The actual hour you spend with the gorillas is so rewarding it goes by in a flash. If you have the time (and money – the permits have recently increased to US$1,500.00 per person), doing two treks really would be worthwhile. It is breath-taking getting so close to them and to see how strikingly comparative they are to us. I have vivid memories of their human-like hands, fingers and fingernails and their thoughtful eyes staring back at us, as we curiously gazed at them. We spent some time with a mother and baby, the baby rolling around on the mother’s chest and chewing some leaves, and we were incredibly lucky to witness the large Silverback mating with one of the females. At this point it started to absolutely pour with rain again and the gorillas moved off into thicker bush. We all huddled under the bush where the gorillas had just been and as I crouched down and sheltered myself from the rain, a young American couple sat together, almost grooming each other. A large Dutch man settled into the spot where the Silverback had just been and Mary commented that it really is quite believable that we are so closely related!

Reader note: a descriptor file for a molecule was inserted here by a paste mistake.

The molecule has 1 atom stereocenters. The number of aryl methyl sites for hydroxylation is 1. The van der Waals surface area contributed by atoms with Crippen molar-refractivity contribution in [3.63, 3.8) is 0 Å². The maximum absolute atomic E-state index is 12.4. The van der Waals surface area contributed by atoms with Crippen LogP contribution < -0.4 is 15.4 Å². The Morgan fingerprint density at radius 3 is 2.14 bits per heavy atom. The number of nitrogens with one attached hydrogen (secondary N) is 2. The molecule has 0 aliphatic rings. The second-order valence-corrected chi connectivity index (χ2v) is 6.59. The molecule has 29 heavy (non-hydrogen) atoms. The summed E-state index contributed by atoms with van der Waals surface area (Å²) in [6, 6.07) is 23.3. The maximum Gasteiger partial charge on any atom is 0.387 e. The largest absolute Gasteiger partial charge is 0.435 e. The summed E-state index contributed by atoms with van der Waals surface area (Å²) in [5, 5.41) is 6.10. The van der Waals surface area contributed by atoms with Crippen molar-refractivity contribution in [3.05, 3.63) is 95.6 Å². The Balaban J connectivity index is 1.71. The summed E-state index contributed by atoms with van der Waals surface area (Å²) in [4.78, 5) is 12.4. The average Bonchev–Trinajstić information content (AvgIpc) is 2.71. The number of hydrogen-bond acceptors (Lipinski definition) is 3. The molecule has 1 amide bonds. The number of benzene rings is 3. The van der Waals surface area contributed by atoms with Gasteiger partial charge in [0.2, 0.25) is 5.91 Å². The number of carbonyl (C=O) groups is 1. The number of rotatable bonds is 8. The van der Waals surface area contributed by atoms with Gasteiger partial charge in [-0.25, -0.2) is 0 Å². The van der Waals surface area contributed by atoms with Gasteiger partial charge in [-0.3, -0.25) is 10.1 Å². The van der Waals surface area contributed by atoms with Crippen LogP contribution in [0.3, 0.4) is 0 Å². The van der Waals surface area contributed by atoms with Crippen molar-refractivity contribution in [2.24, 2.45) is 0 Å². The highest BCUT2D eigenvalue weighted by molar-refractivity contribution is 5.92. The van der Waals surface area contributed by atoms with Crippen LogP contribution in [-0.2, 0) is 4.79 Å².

After the rain eased, we continued to trek even further into the vegetation to try and catch sight of the gorillas again. At one point, there was a steep drop which took some careful negotiation and slightly nerve-wracking literal leaps of faith. As the clumsy humans faffed around trying to get themselves down this slope, a rather more graceful gorilla decided he also wanted to take the same route. Mary and I were bringing up the rear of the group and we quickly realised that we could do nothing but move out of his way and quietly watch him as he slid elegantly down the slope next to us – a gentle reminder that we were very much visitors in the gorillas natural habitat.